Panpsychism and the Combination Problem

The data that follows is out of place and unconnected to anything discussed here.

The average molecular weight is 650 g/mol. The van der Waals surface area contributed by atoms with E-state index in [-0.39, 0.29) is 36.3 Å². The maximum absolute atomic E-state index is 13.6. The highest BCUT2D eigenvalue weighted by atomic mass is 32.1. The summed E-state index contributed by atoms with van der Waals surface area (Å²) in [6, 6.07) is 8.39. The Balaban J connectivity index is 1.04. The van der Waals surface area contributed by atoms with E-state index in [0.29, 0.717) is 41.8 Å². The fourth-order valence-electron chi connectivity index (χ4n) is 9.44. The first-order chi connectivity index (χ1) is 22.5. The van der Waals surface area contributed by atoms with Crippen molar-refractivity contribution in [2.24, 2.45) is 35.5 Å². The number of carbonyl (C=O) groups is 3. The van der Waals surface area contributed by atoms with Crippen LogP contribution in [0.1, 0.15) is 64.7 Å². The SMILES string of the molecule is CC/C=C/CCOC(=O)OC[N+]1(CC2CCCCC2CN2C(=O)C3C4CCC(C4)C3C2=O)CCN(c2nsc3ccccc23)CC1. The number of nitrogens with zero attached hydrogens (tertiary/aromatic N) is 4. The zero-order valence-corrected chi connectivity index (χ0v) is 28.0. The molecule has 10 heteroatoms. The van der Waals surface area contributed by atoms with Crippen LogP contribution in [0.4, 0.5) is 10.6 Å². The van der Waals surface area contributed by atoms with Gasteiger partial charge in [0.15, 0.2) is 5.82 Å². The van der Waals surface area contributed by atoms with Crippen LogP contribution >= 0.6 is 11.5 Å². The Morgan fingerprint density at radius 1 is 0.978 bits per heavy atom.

Panpsychism is the view that consciousness is a fundamental and ubiquitous feature of reality. This ancient idea has sparked renewed interest in contemporary philosophy of mind for offering a new answer to the question of how consciousness emerges from the brain: it is present from the beginning, at the basic level of reality. Before offering a defence of panpsychism, however, I will first examine the debate contrasting physicalist and anti-physicalist theories of consciousness, with the former aiming to reduce the phenomenon to purely physical facts and the latter arguing for it being treated as robustly real. Then, I will define panpsychism and examine its most pressing issue: the combination problem or the question of how smaller subjects combine into larger, more complex subjects. After discussing various potential solutions to the combination problem, I will rely on cutting-edge research in order to present a new version of panpsychism that potentially avoids this issue. Ultimately, the aim is to argue that smaller subjects can produce larger subjects not solely via combination but through novel and previously underexplored relations.